Enhanced unemployment benefits part of the federal government’s $2.2 trillion coronavirus relief bill will likely end after July.
The bill, which was signed into law on March 27 as the CARES Act, increased weekly payments for the unemployed by $600, according to CNBC. It also increased the duration of these payments and extended them to previously ineligible workers like the self-employed.
Per the law, these bonus payments are set to end after July 31, with some states ending them sooner, on July 25.
Almost 18 million individuals in the country are currently collecting unemployment benefits, according to the most recent figures from the U.S. Labor Department.
As of May 7, more than 33 million Americans have filed unemployment claims.
Currently, the $600 in extra cash paid to the unemployed under the CARES Act is covered by the federal government.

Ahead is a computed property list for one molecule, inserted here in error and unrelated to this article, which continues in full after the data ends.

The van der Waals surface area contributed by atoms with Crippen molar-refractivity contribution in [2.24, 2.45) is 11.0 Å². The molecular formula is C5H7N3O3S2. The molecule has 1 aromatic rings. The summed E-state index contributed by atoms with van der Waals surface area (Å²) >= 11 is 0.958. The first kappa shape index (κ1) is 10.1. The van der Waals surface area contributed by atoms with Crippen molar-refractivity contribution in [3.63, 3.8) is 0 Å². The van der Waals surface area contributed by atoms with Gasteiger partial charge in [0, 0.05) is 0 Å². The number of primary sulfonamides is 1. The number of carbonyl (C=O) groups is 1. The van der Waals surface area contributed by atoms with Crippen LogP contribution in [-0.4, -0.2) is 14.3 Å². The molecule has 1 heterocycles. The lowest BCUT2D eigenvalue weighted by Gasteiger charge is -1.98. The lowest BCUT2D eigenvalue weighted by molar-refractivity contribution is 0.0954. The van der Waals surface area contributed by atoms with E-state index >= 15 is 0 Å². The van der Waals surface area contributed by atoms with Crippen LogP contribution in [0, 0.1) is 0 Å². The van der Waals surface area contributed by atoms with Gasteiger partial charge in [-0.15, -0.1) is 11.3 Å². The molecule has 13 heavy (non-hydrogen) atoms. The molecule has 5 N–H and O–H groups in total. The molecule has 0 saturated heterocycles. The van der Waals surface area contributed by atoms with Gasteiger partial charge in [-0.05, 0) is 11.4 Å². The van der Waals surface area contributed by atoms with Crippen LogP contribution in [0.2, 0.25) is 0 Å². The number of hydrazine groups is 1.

This bump is in addition to weekly benefits paid by states.
According to data from the Labor Department, workers received an average of $378 per week in state unemployment benefits before the COVID-19 relief bill.
After it was passed, the law increased the weekly average to $978 per week, an increase of 159%.
Unless the benefits are extended by new legislation, jobless pay will revert to the amount paid on a state level after July.
Workers who are furloughed and laid off after the enhancements end won’t be eligible for the federally provided weekly bonus of $600, according to experts.
The unemployment insurance payouts under the relief bill are the most generous in the history of the program, which dates back to the 1930s, said Gary Burtless, an economist and senior fellow at the Brookings Institution.
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